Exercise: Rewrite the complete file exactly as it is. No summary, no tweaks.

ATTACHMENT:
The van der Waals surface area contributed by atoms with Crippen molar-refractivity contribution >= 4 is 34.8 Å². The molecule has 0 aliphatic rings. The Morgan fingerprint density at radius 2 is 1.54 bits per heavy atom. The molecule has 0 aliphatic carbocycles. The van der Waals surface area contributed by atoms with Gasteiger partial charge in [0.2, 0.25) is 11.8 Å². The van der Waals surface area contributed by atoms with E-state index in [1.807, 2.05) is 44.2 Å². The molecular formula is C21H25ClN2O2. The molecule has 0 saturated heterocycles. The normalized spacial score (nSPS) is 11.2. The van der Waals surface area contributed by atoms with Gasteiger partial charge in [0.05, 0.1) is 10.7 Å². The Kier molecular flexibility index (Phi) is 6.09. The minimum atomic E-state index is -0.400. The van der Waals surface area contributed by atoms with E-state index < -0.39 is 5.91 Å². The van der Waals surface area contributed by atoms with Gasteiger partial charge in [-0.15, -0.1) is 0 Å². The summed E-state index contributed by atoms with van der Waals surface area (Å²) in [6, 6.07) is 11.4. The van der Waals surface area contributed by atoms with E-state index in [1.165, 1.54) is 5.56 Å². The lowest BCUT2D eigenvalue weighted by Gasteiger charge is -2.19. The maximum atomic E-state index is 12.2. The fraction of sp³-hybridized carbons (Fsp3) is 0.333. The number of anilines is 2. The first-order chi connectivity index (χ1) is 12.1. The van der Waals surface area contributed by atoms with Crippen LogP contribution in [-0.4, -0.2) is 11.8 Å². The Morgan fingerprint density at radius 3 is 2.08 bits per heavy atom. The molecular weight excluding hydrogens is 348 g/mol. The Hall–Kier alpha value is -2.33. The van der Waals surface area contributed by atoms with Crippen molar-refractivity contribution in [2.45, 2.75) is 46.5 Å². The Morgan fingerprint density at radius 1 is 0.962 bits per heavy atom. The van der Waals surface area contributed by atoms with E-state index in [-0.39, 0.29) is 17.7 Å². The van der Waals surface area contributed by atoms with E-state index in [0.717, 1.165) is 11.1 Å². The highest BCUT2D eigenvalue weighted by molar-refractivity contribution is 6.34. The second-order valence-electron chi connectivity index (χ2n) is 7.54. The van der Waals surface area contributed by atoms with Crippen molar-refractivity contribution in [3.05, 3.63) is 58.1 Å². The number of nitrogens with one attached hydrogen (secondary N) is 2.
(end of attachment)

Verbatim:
The van der Waals surface area contributed by atoms with Crippen molar-refractivity contribution >= 4 is 34.8 Å². The molecule has 0 aliphatic rings. The Morgan fingerprint density at radius 2 is 1.54 bits per heavy atom. The molecule has 0 aliphatic carbocycles. The van der Waals surface area contributed by atoms with Gasteiger partial charge in [0.2, 0.25) is 11.8 Å². The van der Waals surface area contributed by atoms with E-state index in [1.807, 2.05) is 44.2 Å². The molecular formula is C21H25ClN2O2. The molecule has 0 saturated heterocycles. The normalized spacial score (nSPS) is 11.2. The van der Waals surface area contributed by atoms with Gasteiger partial charge in [0.05, 0.1) is 10.7 Å². The Kier molecular flexibility index (Phi) is 6.09. The minimum atomic E-state index is -0.400. The van der Waals surface area contributed by atoms with E-state index < -0.39 is 5.91 Å². The van der Waals surface area contributed by atoms with Gasteiger partial charge in [-0.15, -0.1) is 0 Å². The summed E-state index contributed by atoms with van der Waals surface area (Å²) in [6, 6.07) is 11.4. The van der Waals surface area contributed by atoms with E-state index in [1.165, 1.54) is 5.56 Å². The lowest BCUT2D eigenvalue weighted by Gasteiger charge is -2.19. The maximum atomic E-state index is 12.2. The fraction of sp³-hybridized carbons (Fsp3) is 0.333. The number of anilines is 2. The first-order chi connectivity index (χ1) is 12.1. The van der Waals surface area contributed by atoms with Crippen LogP contribution in [-0.4, -0.2) is 11.8 Å². The Morgan fingerprint density at radius 3 is 2.08 bits per heavy atom. The molecular weight excluding hydrogens is 348 g/mol. The Hall–Kier alpha value is -2.33. The van der Waals surface area contributed by atoms with Crippen molar-refractivity contribution in [2.45, 2.75) is 46.5 Å². The Morgan fingerprint density at radius 1 is 0.962 bits per heavy atom. The van der Waals surface area contributed by atoms with E-state index in [-0.39, 0.29) is 17.7 Å². The van der Waals surface area contributed by atoms with E-state index in [0.717, 1.165) is 11.1 Å². The highest BCUT2D eigenvalue weighted by molar-refractivity contribution is 6.34. The second-order valence-electron chi connectivity index (χ2n) is 7.54. The van der Waals surface area contributed by atoms with Crippen molar-refractivity contribution in [3.05, 3.63) is 58.1 Å². The number of nitrogens with one attached hydrogen (secondary N) is 2.